School. How can one word evoke such diverse reactions? For some people, that single syllable fills them with dread.
For others, you can see their eyes light up; their minds beginning to whir with animated thoughts.
I’ve always been in the latter camp. My appreciation of learning combined with the social aspect have caused me to love it from my first day of preschool.
Over the years, I’ve ended up at six different schools, so I’ve been exposed to a wide variety of people, teaching styles and atmospheres. Sometimes though, I haven’t been able to appreciate things as much until they’re gone.
Last year, we relocated to the coast to help out my grandparents. I had gone to Kelowna Christian School for two years already at that point, and although I was sad to leave, I was looking forward to my next adventure.
Meeting new people has never intimidated me, and I’ve never had trouble settling into a new school, so as the summer slipped away, I fell headfirst into fall, excited for everything that was to come.
Over the summer, my brother and I started our swim training in the national group of the local club, and the positive experiences I was already having in my new community made me eager for school to start.
The next few weeks came in a flurry of new friends and teachers, and I eased into my new life. Despite all the pieces being there though, a part of me was missing, and it took me a while to understand what it was.
The truth is, I desperately missed KCS. Of all the schools I’d been to over the years, none of them were quite the same, and it took me leaving to see that.
“My new school was great, and provincially, it was ranked higher, but that’s when I learned that numbers, and math and all the algorithms they use couldn’t ever possibly begin to put a value on the feeling that something gives you. And that feeling is what makes all the difference.
People often have the misconception that KCS is just a school of privileged Christian kids, but that’s completely wrong.
There are people there from all walks of life, and people who are in all different places on their journey of faith.
You’re never pressured to be or act a certain way just to satisfy the religious affiliations of the school.
And those different ideas and perspectives are what builds the amazing community that we have. Everyone is just so comfortable around each other, and that’s not something that you can replicate by force or effort.
I can have a conversation with the Grade 12s that I play basketball with, or the Grade 6s who I work alongside on the school newspaper.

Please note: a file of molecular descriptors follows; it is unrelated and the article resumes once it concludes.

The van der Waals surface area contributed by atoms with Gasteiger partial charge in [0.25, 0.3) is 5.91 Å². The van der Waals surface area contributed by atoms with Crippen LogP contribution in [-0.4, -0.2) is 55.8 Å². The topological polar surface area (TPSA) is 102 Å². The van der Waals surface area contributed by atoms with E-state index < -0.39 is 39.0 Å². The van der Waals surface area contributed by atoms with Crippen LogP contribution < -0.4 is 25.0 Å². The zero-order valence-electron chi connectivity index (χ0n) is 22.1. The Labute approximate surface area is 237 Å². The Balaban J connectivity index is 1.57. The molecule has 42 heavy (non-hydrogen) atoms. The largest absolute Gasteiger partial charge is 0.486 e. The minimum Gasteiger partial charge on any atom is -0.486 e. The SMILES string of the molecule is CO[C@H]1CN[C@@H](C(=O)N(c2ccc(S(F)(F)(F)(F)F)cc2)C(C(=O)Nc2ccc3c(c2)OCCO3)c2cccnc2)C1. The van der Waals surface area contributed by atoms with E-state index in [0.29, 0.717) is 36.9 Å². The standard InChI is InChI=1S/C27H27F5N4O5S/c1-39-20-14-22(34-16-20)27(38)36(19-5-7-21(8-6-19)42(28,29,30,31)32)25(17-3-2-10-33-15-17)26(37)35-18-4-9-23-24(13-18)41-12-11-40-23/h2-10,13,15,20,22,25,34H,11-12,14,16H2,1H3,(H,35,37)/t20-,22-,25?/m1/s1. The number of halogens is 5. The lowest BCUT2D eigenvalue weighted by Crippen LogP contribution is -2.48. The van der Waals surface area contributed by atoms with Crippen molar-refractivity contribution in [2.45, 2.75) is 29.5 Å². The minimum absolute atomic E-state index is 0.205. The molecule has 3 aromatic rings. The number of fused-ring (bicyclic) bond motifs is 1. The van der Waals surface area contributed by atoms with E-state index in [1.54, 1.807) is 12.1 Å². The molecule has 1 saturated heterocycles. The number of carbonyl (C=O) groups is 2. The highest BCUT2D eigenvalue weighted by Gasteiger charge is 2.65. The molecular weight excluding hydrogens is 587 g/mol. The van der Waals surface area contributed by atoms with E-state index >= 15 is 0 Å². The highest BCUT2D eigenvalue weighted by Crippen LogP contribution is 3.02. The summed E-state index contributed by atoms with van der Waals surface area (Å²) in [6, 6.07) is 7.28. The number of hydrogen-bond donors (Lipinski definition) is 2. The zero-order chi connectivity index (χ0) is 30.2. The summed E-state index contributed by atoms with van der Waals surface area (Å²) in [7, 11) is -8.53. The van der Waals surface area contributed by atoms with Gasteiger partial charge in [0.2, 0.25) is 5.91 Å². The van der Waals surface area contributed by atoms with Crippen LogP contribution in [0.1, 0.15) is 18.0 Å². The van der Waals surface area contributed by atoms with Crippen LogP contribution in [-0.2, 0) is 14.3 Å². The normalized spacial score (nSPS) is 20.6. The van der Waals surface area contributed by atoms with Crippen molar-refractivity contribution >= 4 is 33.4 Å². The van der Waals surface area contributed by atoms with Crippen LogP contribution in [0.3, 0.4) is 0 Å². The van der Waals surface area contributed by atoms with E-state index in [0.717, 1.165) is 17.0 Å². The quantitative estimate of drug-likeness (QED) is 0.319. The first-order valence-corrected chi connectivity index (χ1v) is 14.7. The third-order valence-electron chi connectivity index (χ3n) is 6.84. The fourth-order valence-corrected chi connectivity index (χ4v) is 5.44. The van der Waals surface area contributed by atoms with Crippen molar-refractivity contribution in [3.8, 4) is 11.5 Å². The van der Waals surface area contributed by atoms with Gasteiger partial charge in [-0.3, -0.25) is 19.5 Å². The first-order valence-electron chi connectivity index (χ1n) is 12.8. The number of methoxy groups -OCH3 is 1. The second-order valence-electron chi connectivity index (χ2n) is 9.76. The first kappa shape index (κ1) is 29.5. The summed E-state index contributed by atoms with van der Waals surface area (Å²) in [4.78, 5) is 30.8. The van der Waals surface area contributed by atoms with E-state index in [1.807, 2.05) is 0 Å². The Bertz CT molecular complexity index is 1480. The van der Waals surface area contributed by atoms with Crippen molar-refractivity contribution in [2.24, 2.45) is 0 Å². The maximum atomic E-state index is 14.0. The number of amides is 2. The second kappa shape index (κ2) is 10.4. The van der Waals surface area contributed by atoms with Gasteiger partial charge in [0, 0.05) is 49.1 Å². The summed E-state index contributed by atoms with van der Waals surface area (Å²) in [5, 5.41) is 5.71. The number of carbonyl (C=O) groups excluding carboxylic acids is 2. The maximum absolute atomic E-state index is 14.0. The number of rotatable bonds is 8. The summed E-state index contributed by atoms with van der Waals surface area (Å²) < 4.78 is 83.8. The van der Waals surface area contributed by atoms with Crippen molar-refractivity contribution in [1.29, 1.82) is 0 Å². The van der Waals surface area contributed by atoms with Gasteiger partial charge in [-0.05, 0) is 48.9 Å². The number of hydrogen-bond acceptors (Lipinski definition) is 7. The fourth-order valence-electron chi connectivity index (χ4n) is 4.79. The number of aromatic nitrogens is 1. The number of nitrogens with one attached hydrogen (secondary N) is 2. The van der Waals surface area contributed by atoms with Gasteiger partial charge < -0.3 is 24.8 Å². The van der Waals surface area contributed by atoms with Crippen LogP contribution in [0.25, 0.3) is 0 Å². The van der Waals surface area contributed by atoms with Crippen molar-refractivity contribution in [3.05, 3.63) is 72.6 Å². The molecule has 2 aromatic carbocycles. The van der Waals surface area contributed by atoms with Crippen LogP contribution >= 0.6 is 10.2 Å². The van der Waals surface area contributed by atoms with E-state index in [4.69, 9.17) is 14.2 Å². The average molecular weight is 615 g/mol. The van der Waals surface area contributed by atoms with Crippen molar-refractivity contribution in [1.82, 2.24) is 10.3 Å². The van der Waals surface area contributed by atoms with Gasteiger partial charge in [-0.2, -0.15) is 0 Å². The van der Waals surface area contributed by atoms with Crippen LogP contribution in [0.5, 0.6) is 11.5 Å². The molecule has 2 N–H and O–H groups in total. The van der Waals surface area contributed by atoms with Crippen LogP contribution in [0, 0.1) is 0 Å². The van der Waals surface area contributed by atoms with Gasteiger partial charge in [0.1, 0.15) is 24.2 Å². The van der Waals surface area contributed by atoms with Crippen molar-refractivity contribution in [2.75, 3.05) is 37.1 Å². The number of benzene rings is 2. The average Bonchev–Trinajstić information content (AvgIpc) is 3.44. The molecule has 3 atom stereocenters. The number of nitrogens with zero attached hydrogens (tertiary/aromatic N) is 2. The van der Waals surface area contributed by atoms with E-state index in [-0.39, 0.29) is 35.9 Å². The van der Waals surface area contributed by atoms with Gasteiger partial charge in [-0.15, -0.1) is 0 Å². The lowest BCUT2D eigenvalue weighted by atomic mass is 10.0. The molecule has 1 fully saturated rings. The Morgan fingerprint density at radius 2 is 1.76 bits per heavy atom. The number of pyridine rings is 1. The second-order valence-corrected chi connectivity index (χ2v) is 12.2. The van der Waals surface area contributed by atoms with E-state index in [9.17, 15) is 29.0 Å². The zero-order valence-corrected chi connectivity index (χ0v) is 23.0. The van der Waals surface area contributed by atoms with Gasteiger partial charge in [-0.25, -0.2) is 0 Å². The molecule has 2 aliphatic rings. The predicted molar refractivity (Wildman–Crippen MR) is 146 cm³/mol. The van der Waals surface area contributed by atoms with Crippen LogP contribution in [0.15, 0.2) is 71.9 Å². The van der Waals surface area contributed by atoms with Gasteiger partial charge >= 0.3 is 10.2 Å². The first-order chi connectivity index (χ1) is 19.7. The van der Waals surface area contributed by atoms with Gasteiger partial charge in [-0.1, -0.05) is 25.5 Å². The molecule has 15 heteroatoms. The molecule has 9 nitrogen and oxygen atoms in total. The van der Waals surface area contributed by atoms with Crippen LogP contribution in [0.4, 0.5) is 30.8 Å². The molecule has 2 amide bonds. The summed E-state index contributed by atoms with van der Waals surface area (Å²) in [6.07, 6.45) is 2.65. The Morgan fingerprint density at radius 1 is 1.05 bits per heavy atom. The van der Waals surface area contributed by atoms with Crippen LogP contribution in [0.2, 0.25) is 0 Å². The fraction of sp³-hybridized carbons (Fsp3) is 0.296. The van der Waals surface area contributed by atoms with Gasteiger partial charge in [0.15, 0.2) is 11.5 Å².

One of things I think is the most important is that at KCS I’m never defined in one particular way. I can get high grades, play basketball, do jazz band and swim team, or just have fun with my friends, and I never feel the pressure to be confined to just one circle of people.
It’s completely unique, and in all the different schools I’ve been to, I’ve never experienced anything like it.
Everything was good on the coast. I had every possible thing there to make me happy, and I was, but it was jarring to
be somewhere else after getting used to being in such a warm and tight-knit community.
As I mentioned before, I’ve always been an avid learner, so I thought that my new school, which was very academically focused, would give me more opportunities.
Ironically enough though, I found the constant torrent of homework to be draining, and there was no reprieve from the continual comparison of grades, forcing you into a position of competition with the other kids.
A low “A” would merit a lecture from their parents, and a high “B” would elicit tears. Jokes and laughter in class were sparse, and I found myself missing the kids who were never afraid to make a joke to lighten the mood, even if it might not have been the right time.
When my parents brought up the idea of coming back to Kelowna, even though I had made some great friends, and my swimming was really improving, I knew it was the right decision to come back.
It has been five months now since we moved back, and I’ve never regretted my decision for a second. On my first day of school this year, I was greeted happily by both my friends, and people who I didn’t even know who had come to KCS in the year I was gone.
I’ve settled back in without a hitch, and I firmly believe the sense of community found in my school is unparalleled.
KCS is more than a building, more than brick and metal and stone, because
all those things aren’t what makes my school.
It’s the people. We’re more than peers, or students, or teachers; we’re a family, and that’s something that no high ranking or amount of prestige could ever reproduce.